A poignant middle grade debut about the friendship between a white girl and an elderly black woman in the 1960s South.
Alice is angry at having to move to Rainbow, Georgia - a too small, too hot, dried-up place she's sure will never feel like home. Then she gets put in charge of walking her elderly neighbor's dog. But Clarence won't budge without Miss Millie, so Alice and Miss Millie walk him together.
Strolling with Clarence and Miss Millie quickly becomes the highlight of Alice's day and opens her eyes to all sorts of new things to marvel over. During their walks, they meet a mix of people, and Alice sees that although there are some bullies and phonies, there are plenty of kind folks, too. Miss Millie shares her family's story with Alice, showing her the painful impact segregation has had on their town. And with Miss Millie, Alice is finally able to express her own heartache over why her family had to move there in the first place.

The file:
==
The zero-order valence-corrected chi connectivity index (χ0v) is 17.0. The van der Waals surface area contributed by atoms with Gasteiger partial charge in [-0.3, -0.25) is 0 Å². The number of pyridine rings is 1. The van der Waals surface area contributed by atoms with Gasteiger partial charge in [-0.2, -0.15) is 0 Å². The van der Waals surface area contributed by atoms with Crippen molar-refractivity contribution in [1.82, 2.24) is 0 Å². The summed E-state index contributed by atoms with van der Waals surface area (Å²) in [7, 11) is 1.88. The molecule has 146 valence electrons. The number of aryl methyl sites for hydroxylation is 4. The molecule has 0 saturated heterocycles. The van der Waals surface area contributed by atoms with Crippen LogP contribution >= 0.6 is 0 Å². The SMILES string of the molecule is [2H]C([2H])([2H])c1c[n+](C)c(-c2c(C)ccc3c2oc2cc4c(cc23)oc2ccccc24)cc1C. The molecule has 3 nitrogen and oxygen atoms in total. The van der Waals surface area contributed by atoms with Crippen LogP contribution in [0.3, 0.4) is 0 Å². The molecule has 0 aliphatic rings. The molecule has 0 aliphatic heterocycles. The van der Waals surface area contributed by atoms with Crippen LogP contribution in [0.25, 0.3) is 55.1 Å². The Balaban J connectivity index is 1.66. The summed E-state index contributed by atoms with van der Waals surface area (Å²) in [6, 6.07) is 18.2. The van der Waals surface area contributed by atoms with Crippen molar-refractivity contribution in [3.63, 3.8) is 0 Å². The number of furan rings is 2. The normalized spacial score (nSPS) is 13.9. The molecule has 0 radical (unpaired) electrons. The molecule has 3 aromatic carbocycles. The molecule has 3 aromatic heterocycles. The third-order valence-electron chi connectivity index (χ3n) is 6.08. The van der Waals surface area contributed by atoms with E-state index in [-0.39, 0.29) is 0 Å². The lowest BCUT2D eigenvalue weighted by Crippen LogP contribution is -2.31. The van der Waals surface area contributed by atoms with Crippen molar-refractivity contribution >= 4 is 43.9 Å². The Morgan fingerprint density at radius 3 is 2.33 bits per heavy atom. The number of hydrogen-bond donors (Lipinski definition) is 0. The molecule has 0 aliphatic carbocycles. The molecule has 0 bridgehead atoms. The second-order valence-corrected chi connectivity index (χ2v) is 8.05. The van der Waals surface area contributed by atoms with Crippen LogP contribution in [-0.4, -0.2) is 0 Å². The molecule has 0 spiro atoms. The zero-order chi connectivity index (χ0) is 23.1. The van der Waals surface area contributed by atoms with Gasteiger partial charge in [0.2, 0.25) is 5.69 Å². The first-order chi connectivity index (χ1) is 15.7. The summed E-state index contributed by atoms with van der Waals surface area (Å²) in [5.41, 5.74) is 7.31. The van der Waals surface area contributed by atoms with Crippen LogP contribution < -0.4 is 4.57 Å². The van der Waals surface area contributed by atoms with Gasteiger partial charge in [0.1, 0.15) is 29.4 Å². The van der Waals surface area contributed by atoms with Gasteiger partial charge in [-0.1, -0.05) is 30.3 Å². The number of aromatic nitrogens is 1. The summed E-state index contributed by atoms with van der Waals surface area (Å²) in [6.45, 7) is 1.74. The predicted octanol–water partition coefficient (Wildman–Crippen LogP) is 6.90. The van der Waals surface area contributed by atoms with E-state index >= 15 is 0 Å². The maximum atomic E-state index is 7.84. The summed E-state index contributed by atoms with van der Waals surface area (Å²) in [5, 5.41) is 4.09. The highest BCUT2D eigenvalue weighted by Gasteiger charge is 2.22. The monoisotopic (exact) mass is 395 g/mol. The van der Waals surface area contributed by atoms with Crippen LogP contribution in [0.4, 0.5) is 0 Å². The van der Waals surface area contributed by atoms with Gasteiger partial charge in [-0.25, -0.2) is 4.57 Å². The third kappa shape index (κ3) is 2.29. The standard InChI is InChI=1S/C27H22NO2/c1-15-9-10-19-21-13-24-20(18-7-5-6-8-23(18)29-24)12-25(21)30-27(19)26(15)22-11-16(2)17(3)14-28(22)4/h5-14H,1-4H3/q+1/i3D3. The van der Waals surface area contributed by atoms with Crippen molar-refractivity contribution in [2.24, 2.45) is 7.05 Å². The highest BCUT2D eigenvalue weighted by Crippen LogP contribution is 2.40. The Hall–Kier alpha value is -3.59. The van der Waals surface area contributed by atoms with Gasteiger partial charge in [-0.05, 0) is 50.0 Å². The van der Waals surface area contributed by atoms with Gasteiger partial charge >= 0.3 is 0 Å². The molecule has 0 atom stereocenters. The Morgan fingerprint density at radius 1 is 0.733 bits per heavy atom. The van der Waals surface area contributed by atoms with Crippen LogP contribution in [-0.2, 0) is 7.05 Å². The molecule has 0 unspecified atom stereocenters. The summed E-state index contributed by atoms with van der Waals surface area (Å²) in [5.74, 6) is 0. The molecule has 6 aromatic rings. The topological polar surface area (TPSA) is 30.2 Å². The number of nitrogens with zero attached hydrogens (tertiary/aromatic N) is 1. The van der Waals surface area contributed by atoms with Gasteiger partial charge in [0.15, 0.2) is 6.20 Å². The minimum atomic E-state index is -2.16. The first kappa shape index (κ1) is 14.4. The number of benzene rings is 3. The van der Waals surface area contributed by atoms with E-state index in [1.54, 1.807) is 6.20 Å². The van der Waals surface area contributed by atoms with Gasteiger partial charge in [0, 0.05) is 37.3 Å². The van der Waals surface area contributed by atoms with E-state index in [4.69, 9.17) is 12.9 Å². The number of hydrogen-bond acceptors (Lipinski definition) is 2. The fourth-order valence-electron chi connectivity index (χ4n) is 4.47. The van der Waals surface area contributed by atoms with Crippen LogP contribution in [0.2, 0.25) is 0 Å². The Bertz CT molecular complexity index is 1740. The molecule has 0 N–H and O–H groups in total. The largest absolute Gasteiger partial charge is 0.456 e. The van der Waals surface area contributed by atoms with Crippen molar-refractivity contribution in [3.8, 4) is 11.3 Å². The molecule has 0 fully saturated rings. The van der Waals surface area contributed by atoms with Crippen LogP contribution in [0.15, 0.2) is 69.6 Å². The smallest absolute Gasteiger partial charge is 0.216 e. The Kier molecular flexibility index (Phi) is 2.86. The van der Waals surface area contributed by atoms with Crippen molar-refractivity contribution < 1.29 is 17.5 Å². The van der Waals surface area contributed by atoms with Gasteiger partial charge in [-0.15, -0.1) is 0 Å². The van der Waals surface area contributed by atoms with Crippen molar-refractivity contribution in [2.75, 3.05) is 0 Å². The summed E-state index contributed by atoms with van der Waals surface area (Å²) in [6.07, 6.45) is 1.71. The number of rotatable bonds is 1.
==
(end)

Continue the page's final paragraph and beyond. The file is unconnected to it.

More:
Tamara Bundy's beautifully written debut celebrates the wonder and power of friendship: how it can be found when we least expect it and make any place a home.
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